"Convoluted Gangster Movie Promotes Charismatic Mobster"
What You Need To Know:
GOTTI is jam-packed with too much material for a single movie. It plays out like a rough first draft of a screenplay without any dramatic through lines, themes or character arcs. The conflict between Gotti and his son is mildly interesting, as Gotti’s son struggles with joining the family business. However, it doesn’t come together in the overall narrative. GOTTI is full of the violence, blood, and excessive obscenities that come with the territory of modern organized crime movies. Moviegoers will want to avoid GOTTI for its explicit content and lack of an entertaining, redeeming story.
GOTTI tells the story of real-life godfather John Gotti and his rise to infamy from the 1970s to 1990s. From his first mob hit, to family tragedies, to life in prison, and a coup to take down the current boss, GOTTI is a biopic jam-packed with way too much material for a single movie. Based on a book by Gotti’s son, the events chronicling Gotti’s life don’t come together to create an actual story, leaving the movie a convoluted mess of historical events. The movie is also full of the violence, blood, and excessive obscenities that come with the territory of modern organized crime movies. Both adults and children should avoid GOTTI for its explicit content and its lack of an entertaining or redeeming story.
Starting with his first brutal mob assassination in the early 70s and chronicling his rise to leading the mafia, GOTTI plays out like a highlight reel or a mixtape of his most infamous moments without ever fully explaining what Gotti did or how he affected his community. Most scenes are strung together in chronological order instead of crafting the movie into a cohesive narrative structure. The first half deals mainly with Gotti’s time spent in prison, dealing with a family tragedy and wanting to make something of himself in the mob and the community.
Only in the second half of the movie does an actual narrative play out, as Gotti hatches a plan to assassinate his current boss so he can take over. The most interesting story of the movie is not about John Gotti, but his son, John A. Gotti. The movie weaves two narratives together, one of Gotti rising to stardom, and the other of his son taking over after Gotti goes to prison. The movie’s core question is whether John A. Gotti will plead guilty to the charges against him, so he can serve time and be with his family. While these character decisions are mildly interesting, they involve time jumps in a movie that’s already tough to follow.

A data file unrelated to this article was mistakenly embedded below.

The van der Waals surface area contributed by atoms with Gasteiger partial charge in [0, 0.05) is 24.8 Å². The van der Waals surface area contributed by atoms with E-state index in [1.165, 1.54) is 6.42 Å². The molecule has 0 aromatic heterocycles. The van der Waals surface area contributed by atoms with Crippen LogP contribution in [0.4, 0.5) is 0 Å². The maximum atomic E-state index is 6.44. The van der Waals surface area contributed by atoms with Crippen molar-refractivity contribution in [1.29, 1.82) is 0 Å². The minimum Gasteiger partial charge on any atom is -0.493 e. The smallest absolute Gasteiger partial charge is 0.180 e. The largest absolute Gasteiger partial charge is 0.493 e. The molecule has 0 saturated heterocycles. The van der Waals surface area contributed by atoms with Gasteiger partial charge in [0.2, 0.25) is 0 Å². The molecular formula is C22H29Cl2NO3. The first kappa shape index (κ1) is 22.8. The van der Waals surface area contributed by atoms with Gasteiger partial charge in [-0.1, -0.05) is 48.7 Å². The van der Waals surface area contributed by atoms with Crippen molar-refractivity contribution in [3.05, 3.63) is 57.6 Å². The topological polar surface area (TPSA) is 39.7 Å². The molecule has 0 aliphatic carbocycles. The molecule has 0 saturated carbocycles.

Audiences are left with a disjointed collection of scenes that don’t do a good job of explaining what they missed. They somehow assume everyone knows the story, so the movie only tries to dramatize the “best parts.” Those who are unfamiliar with real-life crime boss John Gotti will get lost very quickly in a sea of names and mobster faces. To catch us up on what’s been happening, the movie resorts to lengthy scenes of dialogue and exposition, killing the movie’s pace of the movie and making it boring to watch.
Sadly, GOTTI doesn’t have any redemptive qualities. The lack of a cohesive narrative also includes a lack of character arc, theme or message. The movie also fails to do a good job of making Gotti likable beyond John Travolta’s natural charisma. It’s difficult to root for anyone in the movie, including Gotti, due to his violent profession, which exposes viewers to multiple brutal shootings, violence, blood, and profane language.
At the end of the movie, the filmmakers resort to showing real footage from the 1990s of Gotti’s community saying how much they loved him. Nothing in the story up until that point hinted at the idea that Gotti was beloved in his city. If this was a movie meant to honor him, then it failed miserably. Viewers should be cautioned against going to a movie that tries to honor such a violent and immoral man.